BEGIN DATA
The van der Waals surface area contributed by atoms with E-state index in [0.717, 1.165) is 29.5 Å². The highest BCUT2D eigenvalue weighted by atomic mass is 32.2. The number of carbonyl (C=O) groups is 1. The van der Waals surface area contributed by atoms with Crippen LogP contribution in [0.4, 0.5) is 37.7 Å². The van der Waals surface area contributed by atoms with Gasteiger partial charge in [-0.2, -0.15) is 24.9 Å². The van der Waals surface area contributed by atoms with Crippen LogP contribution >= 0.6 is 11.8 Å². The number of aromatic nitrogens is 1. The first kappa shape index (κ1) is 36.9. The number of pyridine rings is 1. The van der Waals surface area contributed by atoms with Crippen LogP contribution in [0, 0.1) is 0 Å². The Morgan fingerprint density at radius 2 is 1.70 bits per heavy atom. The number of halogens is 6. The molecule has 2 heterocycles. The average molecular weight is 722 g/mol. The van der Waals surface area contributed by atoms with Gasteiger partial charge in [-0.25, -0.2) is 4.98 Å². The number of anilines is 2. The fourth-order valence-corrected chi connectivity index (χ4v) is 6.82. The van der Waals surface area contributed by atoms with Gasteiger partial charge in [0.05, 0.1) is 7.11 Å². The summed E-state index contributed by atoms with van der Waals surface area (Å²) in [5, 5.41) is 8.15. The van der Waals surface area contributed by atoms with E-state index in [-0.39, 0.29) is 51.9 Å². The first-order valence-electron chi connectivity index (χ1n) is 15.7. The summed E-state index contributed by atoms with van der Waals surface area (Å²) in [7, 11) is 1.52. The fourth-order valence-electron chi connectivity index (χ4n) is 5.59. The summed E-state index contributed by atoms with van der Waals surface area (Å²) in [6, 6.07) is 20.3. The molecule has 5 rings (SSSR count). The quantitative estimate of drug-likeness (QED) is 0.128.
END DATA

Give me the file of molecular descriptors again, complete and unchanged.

The van der Waals surface area contributed by atoms with E-state index in [0.717, 1.165) is 29.5 Å². The highest BCUT2D eigenvalue weighted by atomic mass is 32.2. The number of carbonyl (C=O) groups is 1. The van der Waals surface area contributed by atoms with Crippen LogP contribution in [0.4, 0.5) is 37.7 Å². The van der Waals surface area contributed by atoms with Gasteiger partial charge in [-0.2, -0.15) is 24.9 Å². The van der Waals surface area contributed by atoms with Crippen LogP contribution >= 0.6 is 11.8 Å². The number of aromatic nitrogens is 1. The first kappa shape index (κ1) is 36.9. The number of pyridine rings is 1. The van der Waals surface area contributed by atoms with Crippen LogP contribution in [0, 0.1) is 0 Å². The Morgan fingerprint density at radius 2 is 1.70 bits per heavy atom. The number of halogens is 6. The molecule has 2 heterocycles. The average molecular weight is 722 g/mol. The van der Waals surface area contributed by atoms with Gasteiger partial charge in [-0.25, -0.2) is 4.98 Å². The number of anilines is 2. The fourth-order valence-corrected chi connectivity index (χ4v) is 6.82. The van der Waals surface area contributed by atoms with Gasteiger partial charge in [0.05, 0.1) is 7.11 Å². The summed E-state index contributed by atoms with van der Waals surface area (Å²) in [5, 5.41) is 8.15. The van der Waals surface area contributed by atoms with E-state index in [-0.39, 0.29) is 51.9 Å². The first-order valence-electron chi connectivity index (χ1n) is 15.7. The summed E-state index contributed by atoms with van der Waals surface area (Å²) in [7, 11) is 1.52. The fourth-order valence-electron chi connectivity index (χ4n) is 5.59. The summed E-state index contributed by atoms with van der Waals surface area (Å²) in [6, 6.07) is 20.3. The molecule has 5 rings (SSSR count). The quantitative estimate of drug-likeness (QED) is 0.128.